PORTLAND, Ore. - Kat Whitehead and her co-owners didn't skimp on their dreams of success when they opened their popular Northeast Portland restaurant, Aviary.
"All of us had pretty much put everything we had -financially, physically and emotionally - into it,” she recalls.
And all the hard work looked to be paying off last summer, just five months after opening, as Aviary seemed to be taking off and turning profitable.
"We were getting all this amazing press,” Whitehead said, “all of a sudden we’re really busy and we were really optimistic about how things were going."
Then, July 4th happened. Or more precisely, the illegal fireworks-caused fire on July 4th that triggered the sprinklers and forced firefighters to open their hoses on the building where Aviary and another business, Barista, are located.
After the fire was out and crews cleared the scene, "we walked in here and it was just black water pouring down from the ceiling,” Whitehead said. "It was a nightmare."
The water damage forced Aviary to shut down for five months. Barista closed for four months. But both businesses moved to rebuild.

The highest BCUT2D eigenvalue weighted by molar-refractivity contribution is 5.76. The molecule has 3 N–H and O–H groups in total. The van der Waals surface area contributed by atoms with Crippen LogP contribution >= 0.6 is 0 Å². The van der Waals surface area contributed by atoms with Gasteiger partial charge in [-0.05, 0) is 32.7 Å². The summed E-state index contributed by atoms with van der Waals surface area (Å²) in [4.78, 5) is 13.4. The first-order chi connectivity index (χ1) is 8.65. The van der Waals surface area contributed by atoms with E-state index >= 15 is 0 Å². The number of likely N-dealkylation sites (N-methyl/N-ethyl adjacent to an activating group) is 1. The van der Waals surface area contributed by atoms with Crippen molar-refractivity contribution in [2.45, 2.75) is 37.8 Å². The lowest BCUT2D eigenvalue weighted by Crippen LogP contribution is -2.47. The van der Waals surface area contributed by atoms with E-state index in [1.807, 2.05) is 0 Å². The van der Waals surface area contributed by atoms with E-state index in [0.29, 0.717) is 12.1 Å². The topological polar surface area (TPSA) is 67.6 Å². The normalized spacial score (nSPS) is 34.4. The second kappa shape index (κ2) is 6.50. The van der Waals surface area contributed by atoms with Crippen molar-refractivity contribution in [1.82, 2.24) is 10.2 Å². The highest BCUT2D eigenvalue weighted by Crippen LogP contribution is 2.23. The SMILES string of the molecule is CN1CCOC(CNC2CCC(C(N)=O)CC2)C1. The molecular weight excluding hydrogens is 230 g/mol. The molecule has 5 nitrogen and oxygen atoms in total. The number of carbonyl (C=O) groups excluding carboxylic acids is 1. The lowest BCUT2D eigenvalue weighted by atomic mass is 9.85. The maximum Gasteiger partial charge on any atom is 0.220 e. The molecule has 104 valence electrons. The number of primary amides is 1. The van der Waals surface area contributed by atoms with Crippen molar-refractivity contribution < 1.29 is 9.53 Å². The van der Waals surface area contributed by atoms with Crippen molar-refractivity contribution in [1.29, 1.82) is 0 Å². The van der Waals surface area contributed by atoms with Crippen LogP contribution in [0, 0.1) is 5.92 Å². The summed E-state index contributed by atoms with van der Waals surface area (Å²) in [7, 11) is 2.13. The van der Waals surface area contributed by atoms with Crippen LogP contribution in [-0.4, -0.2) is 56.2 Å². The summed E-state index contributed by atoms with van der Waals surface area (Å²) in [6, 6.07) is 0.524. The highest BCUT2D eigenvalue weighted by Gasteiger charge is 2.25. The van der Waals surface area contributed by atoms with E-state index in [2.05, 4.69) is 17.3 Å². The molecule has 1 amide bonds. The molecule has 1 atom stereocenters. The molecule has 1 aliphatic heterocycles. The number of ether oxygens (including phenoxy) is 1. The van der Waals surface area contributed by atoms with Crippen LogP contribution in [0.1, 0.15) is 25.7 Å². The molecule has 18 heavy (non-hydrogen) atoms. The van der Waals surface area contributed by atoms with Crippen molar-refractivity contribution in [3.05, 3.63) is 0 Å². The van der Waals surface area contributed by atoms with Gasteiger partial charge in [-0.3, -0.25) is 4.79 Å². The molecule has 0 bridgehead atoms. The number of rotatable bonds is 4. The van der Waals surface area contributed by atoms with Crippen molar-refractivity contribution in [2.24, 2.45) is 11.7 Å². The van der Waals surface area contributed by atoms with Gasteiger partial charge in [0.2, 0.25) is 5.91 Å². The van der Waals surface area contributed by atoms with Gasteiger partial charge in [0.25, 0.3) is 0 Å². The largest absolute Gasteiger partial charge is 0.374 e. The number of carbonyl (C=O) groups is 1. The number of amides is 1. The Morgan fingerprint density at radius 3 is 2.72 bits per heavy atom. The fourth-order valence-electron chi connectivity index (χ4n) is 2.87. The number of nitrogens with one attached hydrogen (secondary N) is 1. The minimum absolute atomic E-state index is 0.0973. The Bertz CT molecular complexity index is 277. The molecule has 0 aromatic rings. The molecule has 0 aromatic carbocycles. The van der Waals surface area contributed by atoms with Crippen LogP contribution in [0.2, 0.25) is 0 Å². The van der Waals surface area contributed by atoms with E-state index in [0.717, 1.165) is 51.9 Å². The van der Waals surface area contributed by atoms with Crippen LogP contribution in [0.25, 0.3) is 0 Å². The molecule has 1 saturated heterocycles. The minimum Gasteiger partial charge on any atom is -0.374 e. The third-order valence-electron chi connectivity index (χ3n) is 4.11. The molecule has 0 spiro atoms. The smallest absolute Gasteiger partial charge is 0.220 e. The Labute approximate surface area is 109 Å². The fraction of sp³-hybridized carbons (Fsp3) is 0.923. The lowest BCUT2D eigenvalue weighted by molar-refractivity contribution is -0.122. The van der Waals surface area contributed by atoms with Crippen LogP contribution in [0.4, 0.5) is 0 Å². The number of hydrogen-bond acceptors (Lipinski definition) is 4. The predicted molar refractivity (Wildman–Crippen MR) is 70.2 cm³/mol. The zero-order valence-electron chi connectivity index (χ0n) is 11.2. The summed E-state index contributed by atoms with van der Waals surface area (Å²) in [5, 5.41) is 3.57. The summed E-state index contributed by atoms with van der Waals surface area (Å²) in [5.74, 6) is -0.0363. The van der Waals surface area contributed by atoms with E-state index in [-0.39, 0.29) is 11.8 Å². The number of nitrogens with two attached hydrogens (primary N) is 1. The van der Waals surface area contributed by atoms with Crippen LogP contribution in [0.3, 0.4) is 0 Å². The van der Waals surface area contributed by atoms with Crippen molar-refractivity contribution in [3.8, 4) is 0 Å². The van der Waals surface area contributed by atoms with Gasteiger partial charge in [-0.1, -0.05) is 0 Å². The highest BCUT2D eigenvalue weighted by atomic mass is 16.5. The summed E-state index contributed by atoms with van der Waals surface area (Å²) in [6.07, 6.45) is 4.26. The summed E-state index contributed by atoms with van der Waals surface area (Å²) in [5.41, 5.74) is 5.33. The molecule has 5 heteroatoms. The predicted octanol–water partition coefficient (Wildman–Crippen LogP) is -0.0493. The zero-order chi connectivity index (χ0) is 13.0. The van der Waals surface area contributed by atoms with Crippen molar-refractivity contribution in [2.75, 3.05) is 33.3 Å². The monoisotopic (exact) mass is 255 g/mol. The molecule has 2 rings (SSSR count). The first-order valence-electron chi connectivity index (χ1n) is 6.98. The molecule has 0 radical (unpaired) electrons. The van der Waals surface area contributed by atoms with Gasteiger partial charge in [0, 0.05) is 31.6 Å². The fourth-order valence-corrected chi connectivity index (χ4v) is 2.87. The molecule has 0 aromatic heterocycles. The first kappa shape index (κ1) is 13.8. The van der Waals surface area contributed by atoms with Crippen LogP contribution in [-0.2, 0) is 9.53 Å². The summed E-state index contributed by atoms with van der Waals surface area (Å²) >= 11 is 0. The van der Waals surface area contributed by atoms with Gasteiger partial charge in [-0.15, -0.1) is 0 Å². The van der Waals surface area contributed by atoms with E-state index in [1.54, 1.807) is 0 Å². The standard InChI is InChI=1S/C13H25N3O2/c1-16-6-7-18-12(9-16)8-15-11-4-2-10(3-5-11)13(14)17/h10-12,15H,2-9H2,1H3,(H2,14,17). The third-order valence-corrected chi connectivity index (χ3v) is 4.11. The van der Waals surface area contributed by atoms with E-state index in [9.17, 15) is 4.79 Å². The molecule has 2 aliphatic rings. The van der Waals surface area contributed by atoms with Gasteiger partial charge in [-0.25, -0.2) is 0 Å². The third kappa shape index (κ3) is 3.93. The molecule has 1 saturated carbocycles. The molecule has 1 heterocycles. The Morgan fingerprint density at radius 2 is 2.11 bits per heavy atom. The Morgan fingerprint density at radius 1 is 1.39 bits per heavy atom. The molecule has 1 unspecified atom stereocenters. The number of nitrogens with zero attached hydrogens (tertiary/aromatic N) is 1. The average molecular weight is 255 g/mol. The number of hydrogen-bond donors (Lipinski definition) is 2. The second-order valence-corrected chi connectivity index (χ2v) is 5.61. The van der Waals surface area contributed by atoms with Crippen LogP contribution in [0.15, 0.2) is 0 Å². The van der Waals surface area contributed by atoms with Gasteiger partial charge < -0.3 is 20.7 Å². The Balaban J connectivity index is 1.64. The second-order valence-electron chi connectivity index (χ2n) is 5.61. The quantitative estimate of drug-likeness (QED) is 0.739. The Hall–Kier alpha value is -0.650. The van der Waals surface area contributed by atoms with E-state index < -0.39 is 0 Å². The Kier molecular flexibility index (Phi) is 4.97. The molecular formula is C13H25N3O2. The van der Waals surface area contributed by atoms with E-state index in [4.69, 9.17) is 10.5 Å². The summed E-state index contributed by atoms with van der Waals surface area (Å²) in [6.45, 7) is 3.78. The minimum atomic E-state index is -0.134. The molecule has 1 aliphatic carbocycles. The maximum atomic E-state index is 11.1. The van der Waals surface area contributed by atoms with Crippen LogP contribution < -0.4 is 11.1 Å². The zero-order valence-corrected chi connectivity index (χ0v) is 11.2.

"Basically, all the drywall you see in this space had to be removed,” Billy Wilson of Barista said.
Insurance payouts helped employees survive while waiting for a second chance.
Now, a year later, both businesses are heading into their first Fourth of July after the big fire.
"We’re just happy to be back in business. We still feel really lucky that we were able to make it back," Whitehead said.
Whoever set off the firework that landed on the roof of the building likely lit the fuse in a courtyard next to the building - and that's where both business owners said they will be focusing their attention this year.
"There will probably be a group of staff here late at night hanging out just to make sure,” Wilson said.
Whitehead said she’s “really, really nervous. We're definitely going to be checking the roof” during the night of the Fourth. Aviary will also be open on the 4th as well, she said.
Whitehead said she'd like to see fireworks banned altogether in Oregon because of the fire risk while Wilson just hopes revelers keep fireworks out of crowded neighborhoods.
“You may be having fun then, but you just don't think about the harm you could be causing to somebody else,” he said.
In 2011, Portland police received nearly 300 fireworks complaint calls overnight on July 4th.
This year, police said they will be out patrolling and writing citations for illegal fireworks.